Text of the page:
Group: Racist imagery used to push for Minnesota voter ID law
The liberal group TakeAction Minnesota on Monday morning held a press conference to condemn what they said was racist imagery being used to promote a proposed voter ID law.
The Republican-controlled Minnesota legislature is pushing for a constitutional amendment that would require voters to show a government-issued photo identification in order to vote at a polling place.
An online banner on WeWantVoterID.com, a site created by the conservative group Minnesota Majority, shows an African-American male dressed in a black-and-white-striped prison suit and a person dressed in a blue mariachi costume standing alongside fictional characters. All of the characters are lined up waiting to vote and the online banner’s reads” “Voter Fraud: Watch How Easy It Is To Cheat In Minnesota’s Elections.”
“These images are racial profiling of voters at its ugliest, designed to drive fear and racial division throughout Minnesota in order to help pass a photo ID amendment at the legislature and on the fall ballot,” Dan McGrath, Executive Director of TakeAction Minnesota. “They’re wrong and they should be removed from public view immediately.”
Minneosta State Rep. Rena Moran (D) also condemned the image at the press conference.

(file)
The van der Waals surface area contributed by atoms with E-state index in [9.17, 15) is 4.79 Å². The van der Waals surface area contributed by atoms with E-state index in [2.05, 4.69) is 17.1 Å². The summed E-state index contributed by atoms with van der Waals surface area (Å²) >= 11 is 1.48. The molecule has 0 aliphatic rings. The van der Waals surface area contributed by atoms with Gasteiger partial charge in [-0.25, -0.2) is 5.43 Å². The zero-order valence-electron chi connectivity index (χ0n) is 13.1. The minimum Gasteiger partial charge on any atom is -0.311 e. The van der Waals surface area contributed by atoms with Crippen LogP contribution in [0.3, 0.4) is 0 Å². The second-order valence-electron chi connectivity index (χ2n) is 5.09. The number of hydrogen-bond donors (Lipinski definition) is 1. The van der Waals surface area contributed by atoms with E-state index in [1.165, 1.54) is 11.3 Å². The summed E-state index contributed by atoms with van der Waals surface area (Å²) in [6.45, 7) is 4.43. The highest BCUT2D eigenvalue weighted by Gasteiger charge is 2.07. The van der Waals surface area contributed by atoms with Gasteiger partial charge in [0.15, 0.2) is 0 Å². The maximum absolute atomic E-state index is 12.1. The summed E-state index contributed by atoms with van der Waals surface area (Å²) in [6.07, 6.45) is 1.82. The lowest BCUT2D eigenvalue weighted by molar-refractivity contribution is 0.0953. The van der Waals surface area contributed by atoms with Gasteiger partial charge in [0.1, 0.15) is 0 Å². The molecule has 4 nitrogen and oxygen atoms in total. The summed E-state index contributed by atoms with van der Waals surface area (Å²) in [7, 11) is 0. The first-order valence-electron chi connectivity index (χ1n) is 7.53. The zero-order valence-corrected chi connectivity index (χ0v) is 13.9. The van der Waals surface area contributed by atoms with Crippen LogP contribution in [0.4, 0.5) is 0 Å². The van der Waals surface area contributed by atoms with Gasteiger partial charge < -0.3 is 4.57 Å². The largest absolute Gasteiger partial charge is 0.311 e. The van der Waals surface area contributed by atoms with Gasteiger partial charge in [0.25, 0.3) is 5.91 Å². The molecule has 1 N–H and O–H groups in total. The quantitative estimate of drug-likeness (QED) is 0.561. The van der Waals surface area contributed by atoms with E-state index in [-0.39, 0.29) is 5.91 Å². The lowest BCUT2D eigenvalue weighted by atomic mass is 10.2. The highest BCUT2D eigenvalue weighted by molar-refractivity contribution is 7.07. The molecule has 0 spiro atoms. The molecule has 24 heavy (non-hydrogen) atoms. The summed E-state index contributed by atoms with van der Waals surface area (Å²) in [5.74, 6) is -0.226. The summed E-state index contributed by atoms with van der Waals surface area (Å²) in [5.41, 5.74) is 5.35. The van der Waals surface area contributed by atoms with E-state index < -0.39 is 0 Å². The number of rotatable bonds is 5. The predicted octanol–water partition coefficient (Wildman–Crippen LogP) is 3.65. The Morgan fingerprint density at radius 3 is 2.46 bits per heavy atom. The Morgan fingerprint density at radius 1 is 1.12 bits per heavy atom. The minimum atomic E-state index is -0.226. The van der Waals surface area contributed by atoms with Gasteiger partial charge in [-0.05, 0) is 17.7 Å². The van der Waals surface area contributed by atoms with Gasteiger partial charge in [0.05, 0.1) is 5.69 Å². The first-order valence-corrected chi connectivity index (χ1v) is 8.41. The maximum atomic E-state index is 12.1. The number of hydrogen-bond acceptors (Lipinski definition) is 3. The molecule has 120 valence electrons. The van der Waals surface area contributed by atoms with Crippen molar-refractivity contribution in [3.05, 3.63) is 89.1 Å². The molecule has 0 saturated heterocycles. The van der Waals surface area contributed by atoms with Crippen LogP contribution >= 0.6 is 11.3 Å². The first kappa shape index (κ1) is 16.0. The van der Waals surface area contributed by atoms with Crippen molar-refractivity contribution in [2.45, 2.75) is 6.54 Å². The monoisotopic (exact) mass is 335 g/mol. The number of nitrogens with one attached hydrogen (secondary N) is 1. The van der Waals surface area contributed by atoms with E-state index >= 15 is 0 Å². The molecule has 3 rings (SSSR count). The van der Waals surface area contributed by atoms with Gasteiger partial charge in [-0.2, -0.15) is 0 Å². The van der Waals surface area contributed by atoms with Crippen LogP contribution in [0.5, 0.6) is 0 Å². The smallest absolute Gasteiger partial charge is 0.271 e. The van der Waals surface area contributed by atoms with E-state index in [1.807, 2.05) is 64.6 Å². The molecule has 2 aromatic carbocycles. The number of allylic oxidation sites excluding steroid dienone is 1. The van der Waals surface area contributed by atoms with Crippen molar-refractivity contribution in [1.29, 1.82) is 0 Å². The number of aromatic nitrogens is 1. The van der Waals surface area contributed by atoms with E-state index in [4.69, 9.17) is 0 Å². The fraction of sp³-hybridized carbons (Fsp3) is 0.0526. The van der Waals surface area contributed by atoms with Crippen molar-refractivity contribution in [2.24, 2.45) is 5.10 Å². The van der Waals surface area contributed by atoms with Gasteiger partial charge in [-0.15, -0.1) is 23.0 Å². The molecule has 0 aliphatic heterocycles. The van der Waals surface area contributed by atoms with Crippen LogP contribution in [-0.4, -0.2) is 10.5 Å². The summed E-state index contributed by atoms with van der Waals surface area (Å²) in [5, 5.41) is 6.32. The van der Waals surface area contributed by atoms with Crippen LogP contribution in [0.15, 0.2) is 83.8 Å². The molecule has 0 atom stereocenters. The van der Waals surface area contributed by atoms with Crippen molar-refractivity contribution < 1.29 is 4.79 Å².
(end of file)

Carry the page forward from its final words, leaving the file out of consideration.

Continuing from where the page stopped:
Republicans across the country have pushed for stricter voting regulations, such as voter ID laws, to protect against alleged voter fraud. More than 30 states have changed voter laws since 2008, including requiring voter identification cards, eliminating same-day registration on voting day, prohibiting ex-felons from ballot access, restricting early voting and requiring proof of citizenship.
Democrats and others argue that voter ID laws are unnecessary due to a lack of evidence of any organized voter fraud scheme. They say it unfairly targets low-income, elderly, disabled, and minority voters, who are less likely to have a photo ID. Those groups also tend to support Democrats over Republicans.
TakeAction Minnesota called on Minnesota Majority to take down the image and apologize, but the group responded by accusing TakeAction Minnesota of “race-baiting.”
“The people of Minnesota are wise to these old smear tactics,” Minnesota Majority president Jeff Davis said in a statement. “It’s a testament to the fact that their arguments against Voter ID lack any merit when they resort to mud slinging with the old race card. Ad hominem attacks are a sure sign of losing an argument.”